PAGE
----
In recent decades, the seasons that shape the meteorological landscape of temperate latitudes have experienced a notable alteration. With climate change continuing at the current rate, a much deeper mutation is now looming. In any case, this is what the results of a new study published in the scientific journal reveal. Geophysical research letters.
Many seasonal mechanisms are already severely impacted by global warming. The most striking changes are probably in the living world. Let us quote for example the evolution of the phenology of the plants or that of the dates of migration of birds and insects.
These modulations are of great concern because ecosystems behave like functional units. However, climatic disturbances affect the species that constitute them in many ways. Also, the relationships between organisms become deregulated, causing a more or less profound alteration in the functioning of ecological communities. Changes that end up affecting our lives directly or indirectly – a simple example being the lengthening of the pollen season.
Are there really no more seasons?
A study published on February 19 addressed the question of the changing seasons from a hitherto unexplored angle. Indeed, the authors evaluated how the four seasons of the temperate latitudes of the northern hemisphere (30 ° N – 60 ° N) have changed and will change by the end of the century.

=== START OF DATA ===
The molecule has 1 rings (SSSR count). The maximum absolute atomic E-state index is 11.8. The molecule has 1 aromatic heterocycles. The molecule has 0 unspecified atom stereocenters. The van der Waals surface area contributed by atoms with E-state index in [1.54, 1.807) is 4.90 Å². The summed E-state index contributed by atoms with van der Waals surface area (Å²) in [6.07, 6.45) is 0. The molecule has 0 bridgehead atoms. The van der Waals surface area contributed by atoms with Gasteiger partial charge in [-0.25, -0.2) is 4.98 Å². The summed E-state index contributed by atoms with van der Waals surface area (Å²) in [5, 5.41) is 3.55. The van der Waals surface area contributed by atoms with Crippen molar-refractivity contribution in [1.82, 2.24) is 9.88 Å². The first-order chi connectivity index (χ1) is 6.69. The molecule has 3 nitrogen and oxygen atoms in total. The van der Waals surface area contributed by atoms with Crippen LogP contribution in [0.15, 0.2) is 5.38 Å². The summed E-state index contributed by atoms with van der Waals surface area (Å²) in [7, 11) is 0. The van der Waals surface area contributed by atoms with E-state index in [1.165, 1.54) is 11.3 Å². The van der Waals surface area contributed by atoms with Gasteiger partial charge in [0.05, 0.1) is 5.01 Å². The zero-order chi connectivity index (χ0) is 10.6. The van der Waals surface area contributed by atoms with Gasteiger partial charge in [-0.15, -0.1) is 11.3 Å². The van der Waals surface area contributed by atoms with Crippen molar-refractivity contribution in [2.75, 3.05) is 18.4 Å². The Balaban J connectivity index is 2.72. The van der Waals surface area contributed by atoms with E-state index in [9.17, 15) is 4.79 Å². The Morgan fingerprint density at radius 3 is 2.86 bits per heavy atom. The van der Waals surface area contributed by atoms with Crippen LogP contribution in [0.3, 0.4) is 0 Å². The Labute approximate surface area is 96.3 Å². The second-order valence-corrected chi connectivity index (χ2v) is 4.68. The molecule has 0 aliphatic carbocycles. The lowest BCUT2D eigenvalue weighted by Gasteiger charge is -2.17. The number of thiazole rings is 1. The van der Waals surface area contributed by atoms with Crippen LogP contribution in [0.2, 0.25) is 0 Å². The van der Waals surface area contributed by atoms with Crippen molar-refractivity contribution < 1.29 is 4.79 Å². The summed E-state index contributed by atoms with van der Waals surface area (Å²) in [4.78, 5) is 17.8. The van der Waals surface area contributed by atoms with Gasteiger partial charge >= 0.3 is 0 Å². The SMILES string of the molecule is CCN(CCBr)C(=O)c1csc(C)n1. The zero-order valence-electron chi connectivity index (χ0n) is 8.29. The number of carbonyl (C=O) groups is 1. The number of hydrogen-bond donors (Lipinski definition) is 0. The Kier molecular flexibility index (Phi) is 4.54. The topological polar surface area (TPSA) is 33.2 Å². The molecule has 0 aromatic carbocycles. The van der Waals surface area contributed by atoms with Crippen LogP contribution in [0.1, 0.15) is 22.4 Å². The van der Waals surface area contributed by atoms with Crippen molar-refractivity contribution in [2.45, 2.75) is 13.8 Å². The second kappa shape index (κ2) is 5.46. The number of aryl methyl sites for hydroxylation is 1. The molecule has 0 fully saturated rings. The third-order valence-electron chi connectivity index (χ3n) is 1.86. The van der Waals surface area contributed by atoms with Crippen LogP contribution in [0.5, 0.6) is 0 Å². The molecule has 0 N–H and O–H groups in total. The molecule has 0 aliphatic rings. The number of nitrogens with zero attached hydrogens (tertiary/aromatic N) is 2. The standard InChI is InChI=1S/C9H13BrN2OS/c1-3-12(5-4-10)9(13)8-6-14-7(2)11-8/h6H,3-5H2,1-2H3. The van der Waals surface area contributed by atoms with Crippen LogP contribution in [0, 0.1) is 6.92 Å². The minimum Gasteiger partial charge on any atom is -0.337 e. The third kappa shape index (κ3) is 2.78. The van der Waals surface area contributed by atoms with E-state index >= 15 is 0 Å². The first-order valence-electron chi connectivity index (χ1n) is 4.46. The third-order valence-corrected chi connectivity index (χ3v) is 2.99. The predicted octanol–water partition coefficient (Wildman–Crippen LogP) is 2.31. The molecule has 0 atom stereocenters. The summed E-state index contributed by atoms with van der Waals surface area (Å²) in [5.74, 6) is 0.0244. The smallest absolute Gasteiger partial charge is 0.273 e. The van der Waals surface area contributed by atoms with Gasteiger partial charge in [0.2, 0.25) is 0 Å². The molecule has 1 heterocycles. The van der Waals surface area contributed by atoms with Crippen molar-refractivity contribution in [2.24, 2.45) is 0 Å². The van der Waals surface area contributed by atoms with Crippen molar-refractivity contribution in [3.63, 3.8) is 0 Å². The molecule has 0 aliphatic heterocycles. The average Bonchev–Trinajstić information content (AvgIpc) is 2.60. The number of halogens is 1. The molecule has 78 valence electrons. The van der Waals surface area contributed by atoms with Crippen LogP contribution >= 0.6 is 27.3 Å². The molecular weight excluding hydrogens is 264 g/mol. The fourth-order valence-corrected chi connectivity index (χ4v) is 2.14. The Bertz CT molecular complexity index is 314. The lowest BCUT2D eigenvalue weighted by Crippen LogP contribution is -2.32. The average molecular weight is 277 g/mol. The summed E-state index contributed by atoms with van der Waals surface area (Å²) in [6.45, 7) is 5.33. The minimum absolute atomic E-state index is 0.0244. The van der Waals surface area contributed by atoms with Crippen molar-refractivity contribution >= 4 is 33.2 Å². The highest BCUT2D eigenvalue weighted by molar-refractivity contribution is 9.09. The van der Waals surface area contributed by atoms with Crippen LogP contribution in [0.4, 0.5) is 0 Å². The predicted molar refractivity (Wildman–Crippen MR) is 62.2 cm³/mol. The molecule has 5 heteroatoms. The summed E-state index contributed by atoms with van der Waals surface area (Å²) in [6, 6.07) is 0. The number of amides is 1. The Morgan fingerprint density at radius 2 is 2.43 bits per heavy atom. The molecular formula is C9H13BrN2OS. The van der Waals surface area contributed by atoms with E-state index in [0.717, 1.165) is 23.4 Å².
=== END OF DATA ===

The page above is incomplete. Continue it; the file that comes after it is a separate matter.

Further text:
Spring, summer, autumn and winter were defined over the period 1952-2011 according to temperature thresholds. Winter was calculated as the 25th percentile of the annual temperature distribution and summer as the 75th percentile. The spring and fall seasons have been deduced based on the first two. Thus, the researchers had a benchmark to assess changes in length and beginning of the above four entities.
For the past evolution (1952-2011), the results reveal a lengthening of the hot season and a contraction of the cold season. More specifically, summer has gone from 78 to 95 days and winter from 76 to 73 days. As for the inter-seasons, they have both been reduced. The authors found a duration that went from 124 to 115 days for the spring and from 87 to 82 days for the fall. There is in fact a transition to a diagram bi-seasonal marked by an extended warm period, a relatively short cold period and faster transitions between the two. Finally, spring and summer start earlier while fall and winter come later. Work that makes it possible to objectify and quantify a general feeling experienced on the scale of the hemisphere.
Climate: 6 months of summer by 2100
To anticipate the future, the researchers used climate models from the project CMIP by prescribing continued warming at the current rate. In doing so, they found that in such a scenario, summer would last almost half the year. On the contrary, winter would last for less than two months. It goes without saying that such a seasonal clock would have major environmental, socio-economic and health impacts.
“Numerous studies have already shown that the changes in the seasons entail significant risks for the environment and health”, notes Jiamin Wang, co-author of the paper. “It is difficult to conceptualize an increase in temperature of 2 or 5 degrees on the global average”, adds Scott Sheridan, a climatologist who was not involved in the study. “But I think realizing that these changes will lead to potentially dramatic season shifts probably has a much bigger impact on how you view what climate change is doing.”.